Patients with rotator cuff tears experience fatty infiltration increased percentages of most likely caused primarily by muscle atrophy and a single image slice did not capture 3-D muscle measurements, according to recently published data.

“Clinical scores for muscle atrophy and fatty infiltration of the rotator cuff typically use a single image slice, and those single image slices are not actually capturing the 3-D information about fatty infiltration and the size of the muscle,” Katherine R. Saul, PhD, associate professor in the Department of Mechanical and Aerospace Engineering at North Carolina State University, told Orthopedics Today. “[A] related piece of information is the single image slice relies on a clinician’s interpretation of quantitative imaging data. They often report it appears there is more intramuscular fat after an injury, but our work demonstrates, at least in these subjects, what was happening was not so much that there was more fat present, but there was less muscle present.”

Rotator cuff tears

Katherine R. Saul, PhD
Katherine R. Saul

Saul and her colleagues performed a clinical imaging assessment on 10 patients with rotator cuff tears of the supraspinatus and 10 matched controls. Three-dimensional measurements were collected of rotator cuff muscle and of intramuscular fat tissues using MRI.

Single-image assessments had no significant association with 3-D measurements of fatty infiltration for the supraspinatus and infraspinatus muscles. Researchers found significantly increased percentages of fatty infiltration for each rotator cuff muscle in patients with rotator cuff tears vs. matched controls. Patients with rotator cuff tears hadreduced whole muscle volume and reduced fat-free muscle volume for the supraspinatus, infraspinatus and subscapularis muscles. Only the teres minor has significantly increased fatty infiltration volume. These changes were associated with significantly reduced adduction, flexion and external rotation strength for patients with rotator cuff tears. Muscle volume was a significant predictor of strength for all comparisons.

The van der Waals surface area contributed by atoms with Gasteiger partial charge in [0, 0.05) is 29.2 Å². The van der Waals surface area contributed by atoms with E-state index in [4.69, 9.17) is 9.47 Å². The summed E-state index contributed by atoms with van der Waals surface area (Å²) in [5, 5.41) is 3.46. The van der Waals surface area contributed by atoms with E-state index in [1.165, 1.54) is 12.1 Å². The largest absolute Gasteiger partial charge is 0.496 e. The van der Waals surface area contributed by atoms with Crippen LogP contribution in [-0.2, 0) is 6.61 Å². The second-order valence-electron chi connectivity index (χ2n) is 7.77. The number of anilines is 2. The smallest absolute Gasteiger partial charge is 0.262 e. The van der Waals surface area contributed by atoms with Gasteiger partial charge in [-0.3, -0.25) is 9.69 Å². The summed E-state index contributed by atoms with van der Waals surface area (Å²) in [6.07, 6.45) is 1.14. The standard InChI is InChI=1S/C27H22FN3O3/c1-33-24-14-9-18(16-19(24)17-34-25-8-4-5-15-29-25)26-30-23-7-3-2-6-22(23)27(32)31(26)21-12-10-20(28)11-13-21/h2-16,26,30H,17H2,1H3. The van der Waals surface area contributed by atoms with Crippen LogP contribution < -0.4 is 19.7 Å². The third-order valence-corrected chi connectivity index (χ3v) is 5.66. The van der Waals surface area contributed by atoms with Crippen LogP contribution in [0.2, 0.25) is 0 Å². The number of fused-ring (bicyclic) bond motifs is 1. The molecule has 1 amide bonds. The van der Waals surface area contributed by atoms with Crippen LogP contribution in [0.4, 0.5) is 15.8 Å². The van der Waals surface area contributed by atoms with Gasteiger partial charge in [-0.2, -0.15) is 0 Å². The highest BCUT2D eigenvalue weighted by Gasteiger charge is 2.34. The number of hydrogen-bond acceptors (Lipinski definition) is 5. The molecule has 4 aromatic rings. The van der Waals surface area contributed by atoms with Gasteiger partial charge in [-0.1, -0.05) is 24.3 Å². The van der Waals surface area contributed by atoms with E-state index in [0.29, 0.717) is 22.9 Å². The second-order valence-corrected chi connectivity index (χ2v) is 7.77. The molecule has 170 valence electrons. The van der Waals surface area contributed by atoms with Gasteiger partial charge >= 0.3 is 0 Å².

“We need to be considering treatments that try to preserve muscle volume and reduce atrophy rather than explicitly looking at the fat. The loss of muscle is tied to strengths and functional ability, so it is important to maintain that,” Saul said.

Next step

Saul said the next step is the development of a quicker clinical method to help physicians better understand where the fat is located and what geometric character the fat has in a rotator cuff tear.

“I know the methods we used for research are time-intensive and to directly apply them to the clinic is probably unrealistic, but if we have a better understanding of where clinicians should be looking for fat content, for example, then we may be able to design a method more appropriate for use in a clinical setting.”

In a study recently published in Annals of Biomedical Engineering, Saul and her colleagues performed a quantitative analysis of the whole muscle to identify where fat is located and how it is clustered.

“We can put a number to it now and found in the supraspinatus, there is both more fat and it is more clustered near the distal end end adjacent to the tendon tear, but this is different in other muscles of the rotator cuff,” Saul said. “Other researchers have qualitatively described it is different for other disease processes, so that gives us an idea it is important to, first of all, characterize the whole muscle. But also, in the specific case of rotator cuff tear of the supraspinatus, we see looking toward the distal end is a better place to look for fat rather than looking in the middle of the muscle, which is what clinical methods do now.” – by Casey Tingle

Disclosure: Saul reports this work was supported by the NIH, National Institute on Aging, the National Science Foundation and the Center for Biomolecular Imaging, and the Translational Science Institute Clinical Research Unit at Wake Forest School of Medicine.